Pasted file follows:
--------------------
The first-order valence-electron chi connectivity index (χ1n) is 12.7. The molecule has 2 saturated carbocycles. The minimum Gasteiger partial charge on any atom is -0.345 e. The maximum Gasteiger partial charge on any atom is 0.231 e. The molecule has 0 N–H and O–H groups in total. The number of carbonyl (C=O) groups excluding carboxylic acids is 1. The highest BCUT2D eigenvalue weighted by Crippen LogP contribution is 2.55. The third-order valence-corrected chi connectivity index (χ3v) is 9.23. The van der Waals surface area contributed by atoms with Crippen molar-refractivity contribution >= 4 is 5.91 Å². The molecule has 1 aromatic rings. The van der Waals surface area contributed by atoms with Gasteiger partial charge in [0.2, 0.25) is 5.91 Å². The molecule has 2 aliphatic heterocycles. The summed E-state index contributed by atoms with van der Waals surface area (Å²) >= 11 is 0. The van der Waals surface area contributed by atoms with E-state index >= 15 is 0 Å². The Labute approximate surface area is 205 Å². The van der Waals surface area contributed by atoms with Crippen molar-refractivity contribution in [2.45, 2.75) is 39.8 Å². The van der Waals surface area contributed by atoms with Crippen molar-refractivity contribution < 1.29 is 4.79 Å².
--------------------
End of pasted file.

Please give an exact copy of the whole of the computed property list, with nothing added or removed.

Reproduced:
The first-order valence-electron chi connectivity index (χ1n) is 12.7. The molecule has 2 saturated carbocycles. The minimum Gasteiger partial charge on any atom is -0.345 e. The maximum Gasteiger partial charge on any atom is 0.231 e. The molecule has 0 N–H and O–H groups in total. The number of carbonyl (C=O) groups excluding carboxylic acids is 1. The highest BCUT2D eigenvalue weighted by Crippen LogP contribution is 2.55. The third-order valence-corrected chi connectivity index (χ3v) is 9.23. The van der Waals surface area contributed by atoms with Crippen molar-refractivity contribution >= 4 is 5.91 Å². The molecule has 1 aromatic rings. The van der Waals surface area contributed by atoms with Gasteiger partial charge in [0.2, 0.25) is 5.91 Å². The molecule has 2 aliphatic heterocycles. The summed E-state index contributed by atoms with van der Waals surface area (Å²) >= 11 is 0. The van der Waals surface area contributed by atoms with E-state index >= 15 is 0 Å². The Labute approximate surface area is 205 Å². The van der Waals surface area contributed by atoms with Crippen molar-refractivity contribution in [2.45, 2.75) is 39.8 Å². The van der Waals surface area contributed by atoms with Crippen molar-refractivity contribution < 1.29 is 4.79 Å².